It was purely by coincidence that systems 6-21 etc. were looked at as it was someone else who pointed out that when the two algorithms pick the same team out as a high value bet (system 22/23 and system 8/9), the results appeared to be exceptional. I looked into it a bit further and as we’ve seen this season, the results that can be achieved by doing this are as good as anything I’ve personally seen for football betting.

Now, people can read the above and make accusations that I’ve copied Dixon/Coles or Fink Tank and so on but at the end of the day, I’m not saying that any of this is my own idea. I’ve taken ideas developed by others before me and improved upon them and hopefully, can outperform the results anyone before me has achieved. That’s my aim.

2 questions people have always asked me about the ratings this season.

Will this method always work? I’ve no idea. I doubt it myself as if I look at the returns over the past 8 seasons, the returns have basically been on a downward trend. Hence, I don’t believe that using data from 2002-2006 can really help me predict the results of games in 2011 as well as it could in 2009 but I can always build new systems using more data as time goes on. Therefore, at the end of each season, I can build new algorithms with an extra season’s data and go through the same process as I’ve done before this season and hopefully, that will keep me ahead of the game and the bookmakers.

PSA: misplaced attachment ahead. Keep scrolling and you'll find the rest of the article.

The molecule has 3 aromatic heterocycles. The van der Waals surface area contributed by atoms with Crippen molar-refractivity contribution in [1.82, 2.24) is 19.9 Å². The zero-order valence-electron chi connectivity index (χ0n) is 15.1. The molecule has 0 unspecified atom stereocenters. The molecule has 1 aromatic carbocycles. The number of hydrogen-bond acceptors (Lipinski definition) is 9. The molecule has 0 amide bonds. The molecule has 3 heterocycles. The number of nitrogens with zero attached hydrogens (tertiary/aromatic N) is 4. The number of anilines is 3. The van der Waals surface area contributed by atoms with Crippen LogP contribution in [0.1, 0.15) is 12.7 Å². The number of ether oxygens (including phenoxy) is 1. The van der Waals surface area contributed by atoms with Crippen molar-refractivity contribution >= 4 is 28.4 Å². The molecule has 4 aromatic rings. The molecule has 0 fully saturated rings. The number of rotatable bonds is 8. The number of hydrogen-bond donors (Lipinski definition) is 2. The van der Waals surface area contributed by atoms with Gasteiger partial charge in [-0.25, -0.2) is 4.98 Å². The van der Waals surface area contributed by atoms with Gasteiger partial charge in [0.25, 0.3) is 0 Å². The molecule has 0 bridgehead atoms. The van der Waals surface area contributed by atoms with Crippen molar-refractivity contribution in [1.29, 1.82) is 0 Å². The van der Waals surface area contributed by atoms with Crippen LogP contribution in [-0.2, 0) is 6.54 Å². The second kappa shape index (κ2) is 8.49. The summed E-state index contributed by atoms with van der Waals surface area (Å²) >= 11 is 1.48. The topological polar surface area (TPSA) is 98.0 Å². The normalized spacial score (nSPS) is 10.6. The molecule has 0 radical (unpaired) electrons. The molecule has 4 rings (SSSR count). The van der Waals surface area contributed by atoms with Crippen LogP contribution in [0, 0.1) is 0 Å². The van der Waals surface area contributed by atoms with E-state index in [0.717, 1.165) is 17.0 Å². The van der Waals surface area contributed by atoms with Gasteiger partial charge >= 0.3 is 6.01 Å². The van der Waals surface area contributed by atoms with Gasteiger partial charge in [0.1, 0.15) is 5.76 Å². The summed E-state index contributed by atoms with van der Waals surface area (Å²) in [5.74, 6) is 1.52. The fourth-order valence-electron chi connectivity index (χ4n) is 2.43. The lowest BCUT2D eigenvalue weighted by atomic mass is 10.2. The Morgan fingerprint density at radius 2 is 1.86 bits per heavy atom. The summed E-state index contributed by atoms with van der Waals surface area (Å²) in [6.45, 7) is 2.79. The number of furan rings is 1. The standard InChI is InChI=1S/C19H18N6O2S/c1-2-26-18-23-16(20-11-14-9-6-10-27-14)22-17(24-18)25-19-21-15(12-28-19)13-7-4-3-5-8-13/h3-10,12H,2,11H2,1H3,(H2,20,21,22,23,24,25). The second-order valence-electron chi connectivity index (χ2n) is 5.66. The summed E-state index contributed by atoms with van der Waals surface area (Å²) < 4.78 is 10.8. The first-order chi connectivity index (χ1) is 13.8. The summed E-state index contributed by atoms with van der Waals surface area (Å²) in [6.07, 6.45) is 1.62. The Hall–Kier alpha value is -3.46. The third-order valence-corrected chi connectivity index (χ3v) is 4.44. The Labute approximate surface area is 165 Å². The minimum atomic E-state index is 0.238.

Why do my ratings work better than some others which use the same variables? I don’t know the answer to this one. I’m using very similar criteria for bets as other rating models and shots on goal is my main indicator and this is similar to what others use. My advantage is purely from my backfitting/backtesting I think as I’m quite comfortable with regression modelling and how to use it and I figure that’s probably my competitive advantage when it comes to football modelling.

How can we maximise profits and minimise risk using the ratings? Unfortunately, even though we are 80% through this season, I’m not sure I’ve quite got to this stage of the process yet. Saturday was a good example! I just want to get to a stage where I’ve got a proven way of making a return of 10%+ on the football over a season and of course, I want to do it with the highest number of games, lowest betting bank possible. That way, I can maximise profits and minimise the risk.

Anyway, I hope the above gives a flavour of what I’m doing this season. Unfortunately, this season was always going to be an experimental season and being honest, due to the need for me to tweak the algorithms each season with extra data, the systems will never be the same two seasons in a row. However, the base assumptions will stay the same in each algorithm and therefore, the systems should be as profitable one season to the next I hope.